Original link: https://sehseh.substack.com/p/e6e
At the United Nations headquarters in New York, the United States is currently holding an exhibition called “What Were You Wearing?”, which showcases 103 items of clothing worn by survivors of sexual assault, including a baby diaper.
Whenever a sexual assault case occurs, it is often accompanied by common reactions such as “Are you drunk?” and “Are you laughing?” The clothing of the person involved is often the object of attribution. Amanda Nguyễn, founder of the civil rights organization Rise, who co-sponsored the exhibition, and who is also a survivor of sexual assault, pointed out that the key is that the audience simply cannot tell which clothes really belong to the victims, which is the implicit condemnation of the victims in these questions. Best rebuttal.
The exhibition comes as the United Nations unanimously approved a new resolution proposed by Lion Rock to provide justice for survivors of sexual assault around the world and to make sexual violence a permanent theme of the UN General Assembly’s annual agenda.
What sexual assault survivors were wearing at the time of their attack is irrelevant.
A powerful exhibit by @RiseNowUS & @GlobalSpotlight at UNHQ seeks to remove some of the stigma & blame survivors often face.
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A Saudi court has sentenced 34-year-old Salma al-Shehab to 34 years in prison for “spreading rumours” and “assisting dissidents to disturb public order” for her Twitter activities. The 34-year travel ban after being released from prison is the latest example of Saudi authorities’ crackdown on human rights.
Seeha, a mother of two who was studying for a doctorate at the University of Leeds in the UK, was arrested in January last year while returning from a school holiday. Before that, she often tweeted calling for reforms on human rights issues in Saudi Arabia and supporting arrested women’s rights activists, but now she has become “the longest jailed activist” in the words of human rights groups. Hundreds of Saudi women are believed to have been detained at the time of her arrest. The U.S. State Department said it was studying the case and that “exercising free speech to advocate for women’s rights should not be criminalized.”
out of gender
Scotland is the first in the world to legislate to provide women’s physiological products for free, which has received international acclaim. However, Tay Cities, near the capital Edinburgh, has decided to appoint a man as a local “menstrual dignity officer”, which has sparked public criticism.
According to a press release issued by the local authority, the Menstrual Dignity Officer’s responsibilities include planning campaigns, raising community awareness of the new law, and ensuring that government funds are allocated appropriately. Grant (Jason Grant) hopes to use himself to prove that menstruation is not just a women’s issue, so as to promote dialogue between all genders.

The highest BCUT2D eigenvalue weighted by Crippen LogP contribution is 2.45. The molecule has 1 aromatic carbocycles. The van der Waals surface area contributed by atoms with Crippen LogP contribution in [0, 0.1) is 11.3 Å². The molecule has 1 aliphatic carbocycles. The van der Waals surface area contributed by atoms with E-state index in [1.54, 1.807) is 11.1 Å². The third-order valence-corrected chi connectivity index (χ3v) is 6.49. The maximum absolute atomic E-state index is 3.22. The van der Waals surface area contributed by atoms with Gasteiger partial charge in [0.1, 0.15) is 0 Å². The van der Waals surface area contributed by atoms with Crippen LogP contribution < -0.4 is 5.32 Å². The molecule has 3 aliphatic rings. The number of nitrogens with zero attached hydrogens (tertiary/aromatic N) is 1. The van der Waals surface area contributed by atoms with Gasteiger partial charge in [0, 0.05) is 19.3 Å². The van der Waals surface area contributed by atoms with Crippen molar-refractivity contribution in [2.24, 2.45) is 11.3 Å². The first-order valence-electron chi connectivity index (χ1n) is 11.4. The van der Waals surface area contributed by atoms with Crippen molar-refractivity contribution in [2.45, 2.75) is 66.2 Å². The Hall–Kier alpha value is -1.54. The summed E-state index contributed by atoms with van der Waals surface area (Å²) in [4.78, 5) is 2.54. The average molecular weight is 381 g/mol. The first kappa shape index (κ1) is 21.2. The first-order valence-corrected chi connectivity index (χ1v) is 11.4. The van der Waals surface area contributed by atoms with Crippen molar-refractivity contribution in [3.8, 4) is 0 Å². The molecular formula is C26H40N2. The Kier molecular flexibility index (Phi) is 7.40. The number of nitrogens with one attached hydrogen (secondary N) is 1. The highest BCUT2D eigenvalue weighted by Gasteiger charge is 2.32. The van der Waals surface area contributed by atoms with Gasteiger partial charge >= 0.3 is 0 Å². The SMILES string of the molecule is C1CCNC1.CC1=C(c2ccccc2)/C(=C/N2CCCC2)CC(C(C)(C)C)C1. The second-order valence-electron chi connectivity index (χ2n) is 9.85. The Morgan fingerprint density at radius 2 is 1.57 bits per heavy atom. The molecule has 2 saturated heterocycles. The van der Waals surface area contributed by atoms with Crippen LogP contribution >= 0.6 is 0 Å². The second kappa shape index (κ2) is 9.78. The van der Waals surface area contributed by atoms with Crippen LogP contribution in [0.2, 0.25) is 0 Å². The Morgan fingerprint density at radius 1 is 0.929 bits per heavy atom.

Retired women’s online legend Martina Navratilova denounced the appointment on Twitter as “his ridiculous”: “Are we trying to explain to men how to shave or take care of the prostate?!” Attorney Proudman ( Charlotte Proudman bluntly: “I’m all for men, but it’s up to women to lead our experience.”
I can’t just see
Venice, Italy attracts countless tourists, but it is not uncommon for tourists to perform out of order here – swimming in the canals, taking nude photos at the war monument… Even if the aforementioned case is exaggerated enough, two tourists decided to visit Venice on the 17th. The main water channel, the world-famous Canal Grande surfing, is still jaw-dropping and irritating mayor Luigi Brugnaro.
Brugnaro angrily blasted “two arrogant idiots mocking the city” on Twitter, and threatened to invite those who identify the two to get a free dinner – although it is not known whether the “mayor’s meal” trick will work, the two The surfers were subsequently caught, each was fined 1,500 euros for endangering the navigation of the canal, and were immediately expelled from Venice. Surfboards worth a total of about 25,000 euros (about NT$762,000) were also confiscated. The two were sued for “damaging the city’s image.”
Two people decided to go surfing. The spot they chose to do so: the Grand Canal. Tourists fined for surfing up Venice’s Grand Canal Two foreign tourists were caught on camera surfing up and down the Grand Canal in Venice on eFoils. They were later caught, fined, banned from the city, and face legal proceedings. cnn.it
Quote of the Day
“Sake Viva!” 🍶
Affected by the aging population and declining birthrate, the Japanese alcohol market has been shrinking. During the epidemic, the “new normal” of reducing banquets and gatherings has also made alcoholic beverages fall out of favor. The average alcohol consumption per person per year has dropped from 100 liters in 1995 to 75 liters in 2020. , The proportion of alcohol tax has fallen from 5% in 1980 to 1.7%.
To this end, the Japanese National Tax Agency has decided to hold a competition called “Sake Long Live” to collect ideas from young people aged 20 to 39 across the country that can attract young people to drink more alcohol and boost the development of the wine industry. Branding, and even novel proposals to combine artificial intelligence and the Metaverse, but the controversial practice of the government taking the lead in promoting drinking has also sparked a lot of criticism.
Japan urges its young people to drink more to boost economy Japan urges its young people to drink more to boost economy The government’s tax agency has launched a programme to encourage a new generation of sake drinkers. bbc.in
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